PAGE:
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How does Well's present religion in the 'War of the Worlds' novel and what is the significance of this?

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HOW DOES WELLS PRESENT RELIGION IN 'THE WAR OF WORLDS' AND WHAT IS THE CONTEXTUAL SIGNIFICANCE OF THIS? The War of the Worlds was written in 1898 by HG Wells. It was written in the Victorian era. At this time, many people were questioning religion and exploring atheist ideas. Wells himself was an atheist and a socialist, so he had strong ideologies and many opinions on religious beliefs; especially with Christianity and Judaism. In the novel the main character is the Narrator who isn't completely atheist in his beliefs. If he were, the storyline might not have appealed to the reader as it would have been too controversial at the time it was written. The novel is classified as a Science-Fiction story with a strong reference to religion and philosophies. Although religion provides people with the knowledge and comfort that someone, i.e. God, is always watching them, in The War of the Worlds religion drove people insane. A church, a place of safety and worship, was one of the first buildings to be destroyed by the Martian attack. As a result chaos ensued this indicated a loss of faith. Darwinism is used to portray the scientific point of view in the novel. ...read more.


"We have to invent a sort of life where men can live and breed." Wells uses one character to represent religion, the curate who was training to be a priest. When the church was destroyed by the Martian's heat-ray, he soon falls apart and believes he has committed sins and that God is angry with him. "Everything gone - everything destroyed...The end. The great and terrible day of the Lord" This shows Wells' criticism towards religion; he believes it is a product of society that creates the feelings of guilt. Another criticism can be found later in the same scene where flames in the distance seem to distract the curate when the narrator first meets him. The narrator wants water but the curate is focused on the fire, which symbolizes hell and eternal punishment. However, the narrator is in search for water which represents life. In this portrayal Wells demonstrates that religion ignores the concerns in life but focuses on only the afterlife. The curate is made out to be a stereotypical priest. As soon as the church is destroyed he becomes scared and weak. ...read more.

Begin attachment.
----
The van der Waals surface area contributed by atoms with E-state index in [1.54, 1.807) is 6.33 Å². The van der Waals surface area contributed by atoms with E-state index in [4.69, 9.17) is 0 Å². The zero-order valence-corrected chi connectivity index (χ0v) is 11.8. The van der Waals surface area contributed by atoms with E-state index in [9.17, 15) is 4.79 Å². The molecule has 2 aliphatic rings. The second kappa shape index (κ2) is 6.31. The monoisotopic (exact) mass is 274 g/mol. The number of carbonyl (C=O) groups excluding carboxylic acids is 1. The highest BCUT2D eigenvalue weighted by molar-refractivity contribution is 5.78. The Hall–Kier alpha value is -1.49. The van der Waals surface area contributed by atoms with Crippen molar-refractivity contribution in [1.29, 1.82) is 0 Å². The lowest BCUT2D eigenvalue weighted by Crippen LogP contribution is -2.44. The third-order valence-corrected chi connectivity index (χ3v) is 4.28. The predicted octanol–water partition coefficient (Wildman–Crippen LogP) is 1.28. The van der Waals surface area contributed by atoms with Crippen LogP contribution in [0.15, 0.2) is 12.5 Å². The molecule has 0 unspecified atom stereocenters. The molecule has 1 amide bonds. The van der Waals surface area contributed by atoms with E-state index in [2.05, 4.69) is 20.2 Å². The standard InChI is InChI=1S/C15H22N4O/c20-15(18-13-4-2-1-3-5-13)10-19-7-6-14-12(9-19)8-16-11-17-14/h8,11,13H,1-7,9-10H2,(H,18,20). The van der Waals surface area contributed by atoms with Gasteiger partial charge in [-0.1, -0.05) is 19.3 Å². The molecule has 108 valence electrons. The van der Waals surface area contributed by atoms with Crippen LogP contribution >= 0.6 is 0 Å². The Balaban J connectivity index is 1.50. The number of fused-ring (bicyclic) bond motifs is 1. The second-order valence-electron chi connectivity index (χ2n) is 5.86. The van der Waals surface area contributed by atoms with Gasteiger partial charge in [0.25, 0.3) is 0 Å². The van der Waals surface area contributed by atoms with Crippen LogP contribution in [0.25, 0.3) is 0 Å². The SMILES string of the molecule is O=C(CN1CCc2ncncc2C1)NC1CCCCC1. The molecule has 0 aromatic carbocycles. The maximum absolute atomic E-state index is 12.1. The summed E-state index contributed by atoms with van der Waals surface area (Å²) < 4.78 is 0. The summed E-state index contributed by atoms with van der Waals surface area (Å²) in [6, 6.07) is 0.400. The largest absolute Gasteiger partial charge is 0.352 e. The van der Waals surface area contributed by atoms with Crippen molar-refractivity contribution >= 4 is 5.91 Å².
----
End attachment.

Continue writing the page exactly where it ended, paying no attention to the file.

As He is being described as dark it shows that God can no longer guide His people and He has let them down. Religion is threatened when the people of Surrey find out there are other life forms besides themselves and the known animal kingdom. An obvious conclusion to come to is that these Martians are superior to the human race and therefore should be closer to God. In order to communicate with the Martians, the curate walked towards the extra-terrestrials and recited Bible verses. However his attempt failed and he was attacked by the heat ray. HG Wells was attempting to rationalize religion and science in the novel. The aliens' visitation from Mars questions the religious beliefs, that Man on Earth is the only significant presence in the universe. The existence of beings from other planets can be more readily accepted scientifically than through religious teachings. In the novel, HG Wells shows that even the smallest creatures on Earth, the bacteria can overcome the powerful forces of the enormous Martians despite the curate's many attempts through prayer. This demonstrates the supremacy of science over the authority of God and religion. However it does show that there will always be controversial opinions on this matter. ...read more.

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